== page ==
How To Negotiate Like A 4-Year-Old… And Win

Kathy Rapp Change, Coaching, Communication, Compensation/Cash Money, Engagement and Satisfaction, Hiring Managers, Influence, Interviewing, Job Seeker Advice, Kathy Rapp, Making Offers, Negotiation, Recruiting

My daughter has her first loose tooth. She’s four, so it’s a bit early… but her dentist indicated it’s all genetic. So rest assured it’s not because she’s noshing on hard candy all day, nor are her teeth “advanced.”

This loose tooth has caused some drama. I told her how my dad wrapped dental floss around my first loose tooth and “helped” pull it out. My husband knocked out his first one while eating cereal.

We are currently negotiating how her first tooth should come out.

For a four year-old, she has some killer negotiation skills. So far, she’s kept my husband from even touching the tooth.

Similar to Harvard Business Review’s “15 Rules for Negotiating a Job Offer”, my daughter has deployed three tactics to keep her tooth in her mouth.  Here’s the breakdown and how it could help your own negotiations when it comes to a job offer.

– She Ignores Ultimatums: “If it doesn’t come out today, Daddy is going to pull it out,” totally falls on deaf ears. Seriously. She doesn’t even respond—rather, she smiles and continues to play with Rainbow Dash.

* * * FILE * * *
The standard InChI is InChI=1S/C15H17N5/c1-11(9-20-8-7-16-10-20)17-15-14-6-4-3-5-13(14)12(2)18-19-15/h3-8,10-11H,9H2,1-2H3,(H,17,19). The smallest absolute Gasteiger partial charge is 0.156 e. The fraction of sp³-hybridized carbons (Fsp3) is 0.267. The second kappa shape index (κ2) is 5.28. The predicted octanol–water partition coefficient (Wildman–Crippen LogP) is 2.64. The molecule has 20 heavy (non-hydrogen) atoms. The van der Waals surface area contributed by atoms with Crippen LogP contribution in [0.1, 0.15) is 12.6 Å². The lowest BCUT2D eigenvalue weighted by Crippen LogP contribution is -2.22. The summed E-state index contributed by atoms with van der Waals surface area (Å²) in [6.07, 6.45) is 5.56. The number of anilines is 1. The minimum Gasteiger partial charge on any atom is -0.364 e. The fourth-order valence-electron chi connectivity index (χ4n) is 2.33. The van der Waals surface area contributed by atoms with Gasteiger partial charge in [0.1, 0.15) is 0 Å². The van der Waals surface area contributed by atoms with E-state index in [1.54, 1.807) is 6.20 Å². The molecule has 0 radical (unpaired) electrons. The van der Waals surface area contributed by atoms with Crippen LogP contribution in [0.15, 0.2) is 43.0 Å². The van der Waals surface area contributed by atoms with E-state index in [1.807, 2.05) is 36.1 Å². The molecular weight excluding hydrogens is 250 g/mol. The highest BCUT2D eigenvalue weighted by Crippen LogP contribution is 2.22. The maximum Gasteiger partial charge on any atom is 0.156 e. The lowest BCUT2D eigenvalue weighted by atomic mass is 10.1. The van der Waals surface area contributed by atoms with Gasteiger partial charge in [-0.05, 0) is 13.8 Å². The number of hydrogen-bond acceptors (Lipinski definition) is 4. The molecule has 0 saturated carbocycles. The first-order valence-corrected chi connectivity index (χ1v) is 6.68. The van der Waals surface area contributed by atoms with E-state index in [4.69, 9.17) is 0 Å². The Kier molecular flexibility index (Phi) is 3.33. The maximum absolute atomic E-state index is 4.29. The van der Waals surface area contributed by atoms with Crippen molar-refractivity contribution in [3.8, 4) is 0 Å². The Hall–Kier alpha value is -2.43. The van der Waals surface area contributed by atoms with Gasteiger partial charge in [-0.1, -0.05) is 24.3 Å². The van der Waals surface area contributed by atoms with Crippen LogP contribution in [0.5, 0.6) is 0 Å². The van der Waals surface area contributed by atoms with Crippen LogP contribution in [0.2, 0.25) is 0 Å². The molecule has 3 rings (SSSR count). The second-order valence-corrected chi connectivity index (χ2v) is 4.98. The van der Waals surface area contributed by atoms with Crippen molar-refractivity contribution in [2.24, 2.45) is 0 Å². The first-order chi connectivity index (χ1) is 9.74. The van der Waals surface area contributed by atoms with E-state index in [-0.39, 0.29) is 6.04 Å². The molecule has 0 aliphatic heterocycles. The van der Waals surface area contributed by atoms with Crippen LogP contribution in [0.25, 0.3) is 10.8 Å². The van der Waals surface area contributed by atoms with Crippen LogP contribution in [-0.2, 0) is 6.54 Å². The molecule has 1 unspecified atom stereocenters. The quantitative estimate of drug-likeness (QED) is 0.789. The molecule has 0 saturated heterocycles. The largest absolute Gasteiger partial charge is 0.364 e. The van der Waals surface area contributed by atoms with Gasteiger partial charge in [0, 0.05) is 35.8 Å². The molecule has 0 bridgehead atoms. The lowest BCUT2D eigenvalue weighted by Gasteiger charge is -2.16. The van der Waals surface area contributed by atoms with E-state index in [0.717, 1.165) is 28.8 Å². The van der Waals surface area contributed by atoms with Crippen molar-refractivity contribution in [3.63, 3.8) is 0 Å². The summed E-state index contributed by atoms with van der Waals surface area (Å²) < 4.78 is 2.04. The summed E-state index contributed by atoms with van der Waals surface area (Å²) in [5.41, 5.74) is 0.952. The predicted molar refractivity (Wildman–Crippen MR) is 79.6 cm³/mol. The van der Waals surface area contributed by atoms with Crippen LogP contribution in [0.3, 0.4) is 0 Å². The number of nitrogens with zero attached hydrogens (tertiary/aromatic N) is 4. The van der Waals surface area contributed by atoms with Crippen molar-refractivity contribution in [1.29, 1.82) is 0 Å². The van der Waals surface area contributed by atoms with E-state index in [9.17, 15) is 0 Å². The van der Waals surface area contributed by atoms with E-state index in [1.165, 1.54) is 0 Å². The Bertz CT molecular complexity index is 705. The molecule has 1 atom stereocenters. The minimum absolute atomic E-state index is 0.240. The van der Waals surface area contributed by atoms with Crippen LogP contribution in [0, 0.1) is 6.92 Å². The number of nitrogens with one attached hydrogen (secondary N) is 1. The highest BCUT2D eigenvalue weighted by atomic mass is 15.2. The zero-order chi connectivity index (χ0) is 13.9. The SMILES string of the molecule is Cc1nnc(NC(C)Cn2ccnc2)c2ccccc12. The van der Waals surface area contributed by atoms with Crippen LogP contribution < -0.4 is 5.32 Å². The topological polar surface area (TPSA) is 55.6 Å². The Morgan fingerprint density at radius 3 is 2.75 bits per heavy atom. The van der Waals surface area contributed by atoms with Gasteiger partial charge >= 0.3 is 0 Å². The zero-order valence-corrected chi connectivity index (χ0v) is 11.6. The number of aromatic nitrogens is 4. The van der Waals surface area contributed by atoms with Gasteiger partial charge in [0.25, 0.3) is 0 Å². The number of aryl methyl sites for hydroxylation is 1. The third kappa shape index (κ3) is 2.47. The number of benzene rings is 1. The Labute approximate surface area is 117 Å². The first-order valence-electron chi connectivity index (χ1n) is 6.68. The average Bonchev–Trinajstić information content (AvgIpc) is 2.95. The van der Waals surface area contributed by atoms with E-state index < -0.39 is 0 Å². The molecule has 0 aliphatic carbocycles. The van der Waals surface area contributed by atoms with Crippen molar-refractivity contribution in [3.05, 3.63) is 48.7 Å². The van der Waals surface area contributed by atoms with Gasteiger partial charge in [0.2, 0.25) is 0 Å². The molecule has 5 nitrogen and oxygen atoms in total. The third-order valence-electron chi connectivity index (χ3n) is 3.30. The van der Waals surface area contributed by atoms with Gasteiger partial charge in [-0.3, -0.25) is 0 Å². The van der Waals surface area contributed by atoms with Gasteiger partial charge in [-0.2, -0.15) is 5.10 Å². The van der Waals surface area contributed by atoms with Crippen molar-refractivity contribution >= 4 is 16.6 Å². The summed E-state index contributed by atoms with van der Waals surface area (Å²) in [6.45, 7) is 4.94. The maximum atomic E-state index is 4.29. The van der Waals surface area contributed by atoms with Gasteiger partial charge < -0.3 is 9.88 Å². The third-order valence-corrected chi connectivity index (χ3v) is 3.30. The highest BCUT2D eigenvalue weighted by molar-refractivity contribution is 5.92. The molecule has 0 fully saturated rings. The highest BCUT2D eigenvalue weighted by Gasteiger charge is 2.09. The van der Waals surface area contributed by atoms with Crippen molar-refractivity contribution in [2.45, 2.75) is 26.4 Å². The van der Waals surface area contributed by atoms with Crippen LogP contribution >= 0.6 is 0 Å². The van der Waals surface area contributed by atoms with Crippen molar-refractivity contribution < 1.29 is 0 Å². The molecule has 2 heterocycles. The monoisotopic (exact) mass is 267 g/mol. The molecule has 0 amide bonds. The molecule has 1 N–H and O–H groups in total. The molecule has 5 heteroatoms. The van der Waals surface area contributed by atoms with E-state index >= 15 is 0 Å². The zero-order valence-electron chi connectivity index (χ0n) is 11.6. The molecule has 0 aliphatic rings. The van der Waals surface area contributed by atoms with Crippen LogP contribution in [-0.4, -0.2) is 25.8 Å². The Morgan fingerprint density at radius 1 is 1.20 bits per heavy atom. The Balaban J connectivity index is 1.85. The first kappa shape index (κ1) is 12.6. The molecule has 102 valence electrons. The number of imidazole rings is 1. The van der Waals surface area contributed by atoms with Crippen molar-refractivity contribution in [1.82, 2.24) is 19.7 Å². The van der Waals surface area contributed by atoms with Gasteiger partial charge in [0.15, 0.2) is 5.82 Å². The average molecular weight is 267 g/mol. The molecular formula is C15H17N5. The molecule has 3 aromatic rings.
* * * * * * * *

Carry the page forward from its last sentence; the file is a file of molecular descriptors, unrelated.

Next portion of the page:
In a job negotiation, no one likes hearing “do this or else.”  If you end up being on the end of a potential employer’s frustrations over your requests and hear, “That will never happen,” you could simply ignore it.  You could also indicate that instead of focusing on X, you should talk about the end goal of making it a win-win for both sides.

You always want to ensure there is a way to save face for the person who may have misspoken out of frustration.

– She’s Likable:  Okay. Maybe loveable, too. The loose tooth gives her a lisp that puts Sid the Sloth to shame. Tack that onto her tearful plea for us not to pull her tooth out and we’re putty. Her negotiation tactics make us like/love her even more, which ultimately means we’re going to give in.

I’m not suggesting you turn on the waterworks when negotiating a job offer, but rather be conscious of not coming across as aggressive, greedy or a jerk. People want to do things for those they like, so don’t do anything to reduce your likability.

– She Keeps It All In Perspective: She knows the tooth fairy doesn’t respond to an empty tooth pillow, so eventually the tooth will need to come out.

“Ultimately, your satisfaction hinges less on getting the negotiation right and more on getting the job right.”

What this job does for your career, whether you like the people you’ll be working with, the commute, your preference on industry and the work itself, is more important than the final offer.

So negotiate away, but keep it in perspective.  Your ultimate goal should be to do work you love doing and in an environment that motivates you.

My daughter has cleary won this negotiation. The tooth will come out eventually and on its own. I’m also betting the tooth fairy will totally go overboard because she’s so freakin’ loveable.